The world of tea tends to have a reputation for rigidity and rules, but fortunately there are now some innovative and modern ways in which to experience this quintessential Japanese drink. Whether you want just a relaxing cuppa or a full-blown tea ceremony, both are easily accessible.
You can start by going straight to the heart of Kyoto tea commerce, at the historic Ippodo on Teramachi, which has been in business since 1717. The shop sells all grades of Japanese green teas, locally grown in Uji. However, just past the counter is the Kaboku Tearoom, a wonderful place to sample different types and grades of green tea. The tearoom has a hushed atmosphere but the staff are friendly and happy to guide you through the extensive menu. If you are keen to experience a tea ceremony, head to Ran Hotei on the Sanjō-Horikawa shopping arcade, a tea salon decorated in the Taisho-Art Deco style. If you book in advance it’s possible to have a 90-minute tea ceremony lesson in the tatami tearoom with the owner, a Canadian-born tea master.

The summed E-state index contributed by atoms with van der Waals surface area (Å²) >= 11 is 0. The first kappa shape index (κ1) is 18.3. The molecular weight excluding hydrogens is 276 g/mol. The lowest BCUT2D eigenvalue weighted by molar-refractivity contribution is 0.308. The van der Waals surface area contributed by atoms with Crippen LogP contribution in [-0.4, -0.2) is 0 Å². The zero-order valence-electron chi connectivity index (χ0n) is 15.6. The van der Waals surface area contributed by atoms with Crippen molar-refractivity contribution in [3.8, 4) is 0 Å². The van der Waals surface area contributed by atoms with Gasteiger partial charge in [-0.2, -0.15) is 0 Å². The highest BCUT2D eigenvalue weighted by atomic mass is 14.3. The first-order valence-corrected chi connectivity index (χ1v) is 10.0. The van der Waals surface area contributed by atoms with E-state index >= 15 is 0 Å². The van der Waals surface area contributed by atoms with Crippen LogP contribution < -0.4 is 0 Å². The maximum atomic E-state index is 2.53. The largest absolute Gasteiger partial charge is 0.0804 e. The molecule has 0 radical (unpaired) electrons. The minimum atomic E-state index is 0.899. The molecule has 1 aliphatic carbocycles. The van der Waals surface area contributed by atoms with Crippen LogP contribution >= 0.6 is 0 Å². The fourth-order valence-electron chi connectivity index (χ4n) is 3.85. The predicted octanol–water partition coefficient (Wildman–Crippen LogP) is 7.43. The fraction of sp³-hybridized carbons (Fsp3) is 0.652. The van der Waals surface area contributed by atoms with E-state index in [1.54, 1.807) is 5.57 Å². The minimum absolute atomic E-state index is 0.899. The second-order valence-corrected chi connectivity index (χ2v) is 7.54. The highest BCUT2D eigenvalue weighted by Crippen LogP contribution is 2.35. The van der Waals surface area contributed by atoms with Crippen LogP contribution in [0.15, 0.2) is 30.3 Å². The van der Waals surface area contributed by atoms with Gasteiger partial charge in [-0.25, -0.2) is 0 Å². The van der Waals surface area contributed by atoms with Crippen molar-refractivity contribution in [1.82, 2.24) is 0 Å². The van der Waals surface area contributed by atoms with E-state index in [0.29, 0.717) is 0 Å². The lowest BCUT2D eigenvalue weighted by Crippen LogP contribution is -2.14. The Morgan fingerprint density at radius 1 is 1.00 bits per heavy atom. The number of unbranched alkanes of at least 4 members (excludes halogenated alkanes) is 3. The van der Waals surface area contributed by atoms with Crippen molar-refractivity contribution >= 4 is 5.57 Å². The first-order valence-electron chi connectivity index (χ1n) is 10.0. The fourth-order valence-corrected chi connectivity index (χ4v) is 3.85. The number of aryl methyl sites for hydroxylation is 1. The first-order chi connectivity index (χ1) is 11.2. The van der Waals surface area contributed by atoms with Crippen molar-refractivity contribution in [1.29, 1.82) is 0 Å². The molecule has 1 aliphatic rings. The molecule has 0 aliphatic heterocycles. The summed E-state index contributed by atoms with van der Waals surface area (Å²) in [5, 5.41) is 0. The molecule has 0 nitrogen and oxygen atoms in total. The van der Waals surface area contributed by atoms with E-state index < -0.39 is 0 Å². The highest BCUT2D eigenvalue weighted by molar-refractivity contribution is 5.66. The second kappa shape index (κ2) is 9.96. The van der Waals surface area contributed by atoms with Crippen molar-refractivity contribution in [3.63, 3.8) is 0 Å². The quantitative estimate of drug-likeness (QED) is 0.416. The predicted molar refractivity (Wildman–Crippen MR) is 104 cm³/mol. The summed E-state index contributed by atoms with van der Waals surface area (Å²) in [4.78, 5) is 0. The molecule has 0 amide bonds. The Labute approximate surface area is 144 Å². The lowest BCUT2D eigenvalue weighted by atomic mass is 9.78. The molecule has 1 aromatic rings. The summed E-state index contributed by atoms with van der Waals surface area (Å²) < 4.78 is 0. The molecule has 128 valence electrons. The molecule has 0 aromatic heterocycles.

Roaring into the internet age is the Iyemon Salon, on Sanjō-dōri, just west of Karasuma, possibly Kyoto’s trendiest teahouse and a complete contrast to the meditative atmosphere of a tea ceremony. It’s large and bustling, with a free internet café, bookshop, tea counter and a kitchen serving tea-inspired cuisine. Just across the road is Somushi, an artfully rustic Korean tea house that’s an incredibly calm space to try a variety of medicinal teas, such as ginseng and jujube (red dates), as well as healthy vegetarian Korean dishes. In eastern Kyoto, don’t miss Rakushō, a charming old teashop between Kiyomizu-dera and Yasaka-jinja. Enjoy a bowl of macha and warabi mochi (jelly-like cakes rolled in sweet soybean flour while gazing out over the pond of enormous carp. East of the Heian-jingu is the Kyoto Nama Chocolat Organic Tea House, in an elegant old house with a rambling garden. They serve a variety of teas and coffee, as well as their own brand of delectable fresh soft chocolate, which they make on the premises.